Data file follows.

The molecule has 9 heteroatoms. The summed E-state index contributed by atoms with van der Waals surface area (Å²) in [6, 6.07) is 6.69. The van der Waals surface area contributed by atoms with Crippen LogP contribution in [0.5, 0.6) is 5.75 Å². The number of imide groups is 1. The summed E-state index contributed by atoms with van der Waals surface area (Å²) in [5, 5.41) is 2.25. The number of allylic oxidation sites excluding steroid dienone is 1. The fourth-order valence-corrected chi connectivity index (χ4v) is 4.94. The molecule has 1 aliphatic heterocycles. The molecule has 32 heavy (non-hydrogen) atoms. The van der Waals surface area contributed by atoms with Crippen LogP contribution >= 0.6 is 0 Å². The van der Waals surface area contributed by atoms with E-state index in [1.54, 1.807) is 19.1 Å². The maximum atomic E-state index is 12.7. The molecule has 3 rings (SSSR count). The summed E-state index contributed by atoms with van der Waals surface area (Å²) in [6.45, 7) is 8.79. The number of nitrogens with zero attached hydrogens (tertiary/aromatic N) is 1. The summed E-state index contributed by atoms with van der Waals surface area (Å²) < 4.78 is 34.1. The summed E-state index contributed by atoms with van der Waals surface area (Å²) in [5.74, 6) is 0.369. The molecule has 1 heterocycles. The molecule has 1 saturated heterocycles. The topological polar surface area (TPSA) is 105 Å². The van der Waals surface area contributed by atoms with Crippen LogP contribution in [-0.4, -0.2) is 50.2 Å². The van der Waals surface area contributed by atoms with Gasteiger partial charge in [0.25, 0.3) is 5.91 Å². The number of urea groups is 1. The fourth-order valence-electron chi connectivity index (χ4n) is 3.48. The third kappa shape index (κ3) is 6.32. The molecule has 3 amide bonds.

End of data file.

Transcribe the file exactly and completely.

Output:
The molecule has 9 heteroatoms. The summed E-state index contributed by atoms with van der Waals surface area (Å²) in [6, 6.07) is 6.69. The van der Waals surface area contributed by atoms with Crippen LogP contribution in [0.5, 0.6) is 5.75 Å². The number of imide groups is 1. The summed E-state index contributed by atoms with van der Waals surface area (Å²) in [5, 5.41) is 2.25. The number of allylic oxidation sites excluding steroid dienone is 1. The fourth-order valence-corrected chi connectivity index (χ4v) is 4.94. The molecule has 1 aliphatic heterocycles. The molecule has 32 heavy (non-hydrogen) atoms. The van der Waals surface area contributed by atoms with Crippen LogP contribution >= 0.6 is 0 Å². The van der Waals surface area contributed by atoms with E-state index in [1.54, 1.807) is 19.1 Å². The maximum atomic E-state index is 12.7. The molecule has 3 rings (SSSR count). The summed E-state index contributed by atoms with van der Waals surface area (Å²) in [6.45, 7) is 8.79. The number of nitrogens with zero attached hydrogens (tertiary/aromatic N) is 1. The summed E-state index contributed by atoms with van der Waals surface area (Å²) < 4.78 is 34.1. The summed E-state index contributed by atoms with van der Waals surface area (Å²) in [5.74, 6) is 0.369. The molecule has 1 heterocycles. The molecule has 1 saturated heterocycles. The topological polar surface area (TPSA) is 105 Å². The van der Waals surface area contributed by atoms with Crippen LogP contribution in [-0.4, -0.2) is 50.2 Å². The van der Waals surface area contributed by atoms with Gasteiger partial charge in [0.25, 0.3) is 5.91 Å². The number of urea groups is 1. The fourth-order valence-electron chi connectivity index (χ4n) is 3.48. The third kappa shape index (κ3) is 6.32. The molecule has 3 amide bonds.